Shiny vs. Dull Side of Foil: Which Should You Use?
I recently saw a viral Reel claiming that the shiny side of foil is for hot food and the matte side is for cold food. Had I been using foil the wrong way all these years? Here's what the experts say.
My kitchen is never without aluminum foil. From covering bread that's browning too quickly as it bakes to scrubbing dirty pans with a ball of it to leak-proofing my favorite cheesecake in a water bath, foil is a cooking essential. And since foil is sturdy and easily cleaned, instead of tossing it after one use, I reuse it for baking, cleaning, and storing food.
Recently I saw the viral reel (below) that says, "Did you know that the shiny side of foil is for hot food and matte side is for cold?" It also claims that the dull side of foil is non-stick. Have I been using foil wrong all these years? Here's what I found out from the experts.
Why Does Foil Have a Shiny Side and a Dull Side?
The reason foil has a shiny and dull side is due to how it's made, a process called milling. According to the U.S. Department of Agriculture (USDA), two layers of foil are placed on top of each other and squeezed through polished steel rollers to flatten and shape the foil. The two layers are then separated for packaging and distribution.
The side that was in contact with the polished steel rollers is shiny. The other side, where the two layers of foil touch each other, comes out dull. Essentially, one side got buffed more and became shiny.
Which Side Is Best To Use?
Reynolds, a popular brand of foil, states on its website that "it’s perfectly fine to place your food on either side so you can decide if you prefer to have the shiny or dull side facing out."
Chemist and former food writer for the Washington Post, Robert L. Wolke also wrote in What Einstein Told His Cook that it makes no difference which side of the foil you use. Both claim that the difference between the sides is purely a result of how foil is manufactured.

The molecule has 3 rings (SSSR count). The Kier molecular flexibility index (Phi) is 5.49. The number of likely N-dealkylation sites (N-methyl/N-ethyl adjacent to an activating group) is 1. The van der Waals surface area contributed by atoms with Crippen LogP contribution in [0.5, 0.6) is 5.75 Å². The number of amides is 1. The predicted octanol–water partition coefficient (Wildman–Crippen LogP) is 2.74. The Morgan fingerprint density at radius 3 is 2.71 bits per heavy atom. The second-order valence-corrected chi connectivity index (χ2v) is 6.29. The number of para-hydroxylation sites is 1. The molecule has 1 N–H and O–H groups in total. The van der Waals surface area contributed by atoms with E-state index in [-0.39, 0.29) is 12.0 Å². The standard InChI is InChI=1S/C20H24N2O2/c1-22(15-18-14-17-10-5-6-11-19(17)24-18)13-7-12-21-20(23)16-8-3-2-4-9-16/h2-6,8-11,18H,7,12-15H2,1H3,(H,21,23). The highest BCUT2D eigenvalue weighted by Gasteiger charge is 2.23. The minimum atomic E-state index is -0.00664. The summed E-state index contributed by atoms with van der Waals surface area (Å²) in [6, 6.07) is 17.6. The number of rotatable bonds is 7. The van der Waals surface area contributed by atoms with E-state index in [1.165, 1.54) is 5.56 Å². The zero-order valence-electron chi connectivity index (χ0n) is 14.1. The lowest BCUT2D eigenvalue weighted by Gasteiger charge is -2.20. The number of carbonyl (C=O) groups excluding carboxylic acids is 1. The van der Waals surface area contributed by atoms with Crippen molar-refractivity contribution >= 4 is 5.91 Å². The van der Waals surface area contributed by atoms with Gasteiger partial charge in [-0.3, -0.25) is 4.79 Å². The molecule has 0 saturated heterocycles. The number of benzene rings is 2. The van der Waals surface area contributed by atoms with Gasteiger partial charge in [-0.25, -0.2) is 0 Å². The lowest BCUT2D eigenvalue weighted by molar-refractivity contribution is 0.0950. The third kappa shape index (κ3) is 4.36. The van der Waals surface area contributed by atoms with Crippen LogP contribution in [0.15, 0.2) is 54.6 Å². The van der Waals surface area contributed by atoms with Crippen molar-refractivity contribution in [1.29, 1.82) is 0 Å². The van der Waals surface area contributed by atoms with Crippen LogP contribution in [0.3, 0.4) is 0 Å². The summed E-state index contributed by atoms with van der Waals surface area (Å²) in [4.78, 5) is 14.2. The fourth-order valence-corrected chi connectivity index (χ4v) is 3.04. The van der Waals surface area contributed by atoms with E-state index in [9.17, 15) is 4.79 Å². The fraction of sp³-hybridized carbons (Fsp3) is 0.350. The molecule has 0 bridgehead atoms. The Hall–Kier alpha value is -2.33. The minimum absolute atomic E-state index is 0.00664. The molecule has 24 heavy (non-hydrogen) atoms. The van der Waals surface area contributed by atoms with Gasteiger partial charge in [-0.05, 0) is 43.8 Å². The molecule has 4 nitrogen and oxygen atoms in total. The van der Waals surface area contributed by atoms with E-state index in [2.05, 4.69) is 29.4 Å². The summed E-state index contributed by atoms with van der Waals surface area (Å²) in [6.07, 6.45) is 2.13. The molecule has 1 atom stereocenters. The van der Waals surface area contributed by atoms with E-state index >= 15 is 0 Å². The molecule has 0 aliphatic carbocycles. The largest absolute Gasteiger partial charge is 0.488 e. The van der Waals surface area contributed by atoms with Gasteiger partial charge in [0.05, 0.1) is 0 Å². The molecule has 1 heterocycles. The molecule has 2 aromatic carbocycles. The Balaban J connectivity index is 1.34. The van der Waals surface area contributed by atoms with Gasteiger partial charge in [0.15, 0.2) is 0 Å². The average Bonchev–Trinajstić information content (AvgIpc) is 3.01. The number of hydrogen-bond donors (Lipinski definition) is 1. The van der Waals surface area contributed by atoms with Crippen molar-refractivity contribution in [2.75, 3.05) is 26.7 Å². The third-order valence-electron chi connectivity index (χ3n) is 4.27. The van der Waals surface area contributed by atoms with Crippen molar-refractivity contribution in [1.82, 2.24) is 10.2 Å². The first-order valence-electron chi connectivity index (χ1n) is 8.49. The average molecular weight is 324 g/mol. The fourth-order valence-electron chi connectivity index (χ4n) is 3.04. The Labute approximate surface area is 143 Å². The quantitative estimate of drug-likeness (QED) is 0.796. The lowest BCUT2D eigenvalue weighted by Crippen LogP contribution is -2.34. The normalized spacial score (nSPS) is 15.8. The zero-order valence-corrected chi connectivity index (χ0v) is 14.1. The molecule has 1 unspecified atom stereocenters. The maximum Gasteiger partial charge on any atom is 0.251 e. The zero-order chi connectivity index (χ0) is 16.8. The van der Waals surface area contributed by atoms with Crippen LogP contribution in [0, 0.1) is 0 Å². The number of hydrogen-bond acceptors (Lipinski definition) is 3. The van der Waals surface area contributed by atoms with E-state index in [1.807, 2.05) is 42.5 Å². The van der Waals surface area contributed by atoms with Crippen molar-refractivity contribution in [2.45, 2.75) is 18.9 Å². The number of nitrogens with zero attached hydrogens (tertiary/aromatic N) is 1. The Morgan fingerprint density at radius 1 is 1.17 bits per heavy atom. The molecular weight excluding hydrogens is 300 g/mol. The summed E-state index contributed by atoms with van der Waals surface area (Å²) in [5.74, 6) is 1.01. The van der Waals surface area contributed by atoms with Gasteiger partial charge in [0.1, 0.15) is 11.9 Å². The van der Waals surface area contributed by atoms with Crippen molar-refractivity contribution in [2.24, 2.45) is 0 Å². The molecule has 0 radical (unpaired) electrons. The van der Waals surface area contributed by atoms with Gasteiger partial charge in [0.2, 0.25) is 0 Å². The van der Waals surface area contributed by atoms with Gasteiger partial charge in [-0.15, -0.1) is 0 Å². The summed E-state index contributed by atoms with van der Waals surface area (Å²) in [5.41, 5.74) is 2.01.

However, neither explains why it doesn't make a difference.
Over the years, I've noticed food experts reason that the shiny surface is more reflective, bouncing off heat waves, while the dull side will trap heat. And this determines which side should be used.
For example, renowned baker and cookbook author Alice Meldrich recommends baking cookies on a sheet pan lined with foil dull-side up, because it retains more heat in the oven, yielding cookies with a crispier and more golden brown bottom.
Though there is a difference in how much heat the shiny vs. dull side reflects or retains, measured over time and considering the type of heat the oven emits, that difference is negligible and has little to no discernable impact on the food. That's why it doesn't matter which side you use. This is true whether the food is hot or cold.
This Type Of Foil Does Have a Non-Stick Side
Regular foil does not have a non-stick side. You have to grease it with cooking spray, butter, or oil to get a non-stick surface.
You can buy non-stick foil that has one side sprayed with a food-safe non-stick coating. Typically, it's the dull side and sometimes it is labeled as non-stick so that it's easy to tell.
Foil has a shiny side and a dull side because of how it is manufactured. Unless you are using foil that's labeled non-stick, which does have a non-stick side, it does not matter what side you use. Both the shiny and dull sides can be used the same way to cook, freeze, and store food.